Simulation of Multiple Rotor Behavior
Rotor behavior is of interest to engineers in the aerospace, automotive, and oil & gas industries, among many others. Simulation of rotor behavior can be challenging, especially for systems with multiple rotors, as centrifugal and Coriolis inertia forces must be included in the analysis.
In ADINA, users are able to apply inertia loads on systems with multiple rotating parts, while performing a static analysis*. This feature accounts for centrifugal and Coriolis forces, and allows users to easily model multi-rotor systems. In this News, we demonstrate the capability by simulating a tricone drill assembly in drilling motion.
The tricone drill assembly is widely used in oil well drilling. The assembly consists of a drive shaft with three rotary bits mounted on bearings, as shown in Figure 1.
Figure 1 Tricone drill bit assembly
The shaft and bits are modeled using 27-node brick elements. The bearings do not need to be modeled in detail using structural elements; instead, they are modeled using alignment elements, see Figure 2.
Figure 2 Using the alignment element to model a bearing
During the drilling process, the tricone drill assembly is subjected to a drive torque, to reaction forces from the rock, and to the inertia forces — that is, the centrifugal and Coriolis forces. In this analysis, we only focus on the response due to the inertia forces from the rotating parts.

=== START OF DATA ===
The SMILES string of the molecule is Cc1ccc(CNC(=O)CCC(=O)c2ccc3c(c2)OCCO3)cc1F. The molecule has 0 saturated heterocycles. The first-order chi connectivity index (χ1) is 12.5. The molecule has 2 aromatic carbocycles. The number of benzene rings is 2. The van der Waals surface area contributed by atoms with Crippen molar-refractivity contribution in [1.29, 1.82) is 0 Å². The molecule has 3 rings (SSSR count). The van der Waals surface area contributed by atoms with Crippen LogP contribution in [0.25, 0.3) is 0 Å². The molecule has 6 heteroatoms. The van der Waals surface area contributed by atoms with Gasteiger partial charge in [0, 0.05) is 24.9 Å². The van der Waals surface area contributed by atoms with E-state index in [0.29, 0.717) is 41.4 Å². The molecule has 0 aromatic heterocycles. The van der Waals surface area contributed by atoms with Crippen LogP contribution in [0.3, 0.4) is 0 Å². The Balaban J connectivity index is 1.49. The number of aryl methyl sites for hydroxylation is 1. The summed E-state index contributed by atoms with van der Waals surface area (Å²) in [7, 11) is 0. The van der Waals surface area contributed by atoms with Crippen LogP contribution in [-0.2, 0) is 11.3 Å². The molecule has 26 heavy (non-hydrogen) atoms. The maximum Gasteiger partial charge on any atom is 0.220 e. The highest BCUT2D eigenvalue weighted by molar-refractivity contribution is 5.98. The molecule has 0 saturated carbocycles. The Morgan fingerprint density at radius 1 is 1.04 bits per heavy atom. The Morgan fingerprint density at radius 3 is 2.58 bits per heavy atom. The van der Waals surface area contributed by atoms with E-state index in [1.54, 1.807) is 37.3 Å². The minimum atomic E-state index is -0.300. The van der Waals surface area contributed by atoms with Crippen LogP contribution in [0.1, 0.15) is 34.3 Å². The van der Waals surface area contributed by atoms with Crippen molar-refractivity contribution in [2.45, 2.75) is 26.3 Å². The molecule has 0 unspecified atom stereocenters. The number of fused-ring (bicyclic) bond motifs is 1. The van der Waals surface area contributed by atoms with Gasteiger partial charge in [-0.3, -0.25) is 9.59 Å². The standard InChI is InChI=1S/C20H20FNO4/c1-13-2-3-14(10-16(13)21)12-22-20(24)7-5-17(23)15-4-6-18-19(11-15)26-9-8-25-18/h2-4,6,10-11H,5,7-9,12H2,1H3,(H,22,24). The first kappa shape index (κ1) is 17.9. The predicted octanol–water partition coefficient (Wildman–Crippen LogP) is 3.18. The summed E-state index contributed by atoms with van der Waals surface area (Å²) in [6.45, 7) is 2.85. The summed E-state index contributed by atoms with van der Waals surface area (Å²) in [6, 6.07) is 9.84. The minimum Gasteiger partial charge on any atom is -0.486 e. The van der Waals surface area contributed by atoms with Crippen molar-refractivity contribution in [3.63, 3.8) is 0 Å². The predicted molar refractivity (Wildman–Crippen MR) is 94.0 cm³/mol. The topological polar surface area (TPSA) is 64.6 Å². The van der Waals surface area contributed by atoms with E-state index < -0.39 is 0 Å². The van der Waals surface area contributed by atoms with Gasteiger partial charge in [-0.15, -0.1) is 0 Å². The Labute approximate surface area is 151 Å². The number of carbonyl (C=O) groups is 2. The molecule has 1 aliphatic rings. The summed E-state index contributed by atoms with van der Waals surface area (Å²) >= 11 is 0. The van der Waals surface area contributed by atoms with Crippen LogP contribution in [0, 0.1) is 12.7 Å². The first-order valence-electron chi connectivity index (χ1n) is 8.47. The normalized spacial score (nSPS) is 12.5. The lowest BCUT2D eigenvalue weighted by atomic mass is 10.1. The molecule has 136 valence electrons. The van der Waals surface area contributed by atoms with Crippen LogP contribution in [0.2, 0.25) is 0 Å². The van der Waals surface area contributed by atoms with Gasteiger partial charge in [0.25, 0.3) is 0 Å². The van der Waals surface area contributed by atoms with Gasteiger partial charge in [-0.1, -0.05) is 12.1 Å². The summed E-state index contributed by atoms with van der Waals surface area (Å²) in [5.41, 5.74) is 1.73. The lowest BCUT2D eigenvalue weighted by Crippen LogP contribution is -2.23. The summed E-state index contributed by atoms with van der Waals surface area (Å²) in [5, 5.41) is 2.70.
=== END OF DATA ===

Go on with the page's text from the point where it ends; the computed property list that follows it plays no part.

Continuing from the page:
The problem can be analysed dynamically, by prescribing the rotations through the alignment elements, as shown in the above movie. However, this solution is computationally expensive and may include significant numerical errors, unless the Bathe time integration method is used.
A better approach to solve this problem is to analyse the problem statically, using the rotational load feature in ADINA. By doing so, the problem is solved at a greatly reduced computational cost.
The rotational load feature applies the inertia forces due to the rotation of the moving parts, and accounts for centrifugal, Coriolis, and nonlinear spin softening effects.
Figure 3 shows the displacements caused by the rotational loading.
Figure 3 Displacements under rotational loading
These displacements are with respect to a body fixed frame at any snapshot in time.
Although it is frequently claimed that Coriolis effects may be neglected, in this problem, Coriolis forces are significant and must be included. Figure 4 shows that the maximum von Mises stress is nearly three times higher when Coriolis forces are included.
Figure 4 Coriolis forces are significant for the tricone problem
The rotational load feature in ADINA is a powerful capability. It allows analysts to easily model systems with multiple rotating parts by performing only a static analysis, in linear or nonlinear conditions, using all the modeling features available in ADINA.
Multirotor simulation, tricone drill assembly, oil well drilling, rotational loads, inertia force, centrifugal load, Coriolis load, spin softening, alignment element, gyroscopic effects
*ADINA version 8.9.1 or a later version is used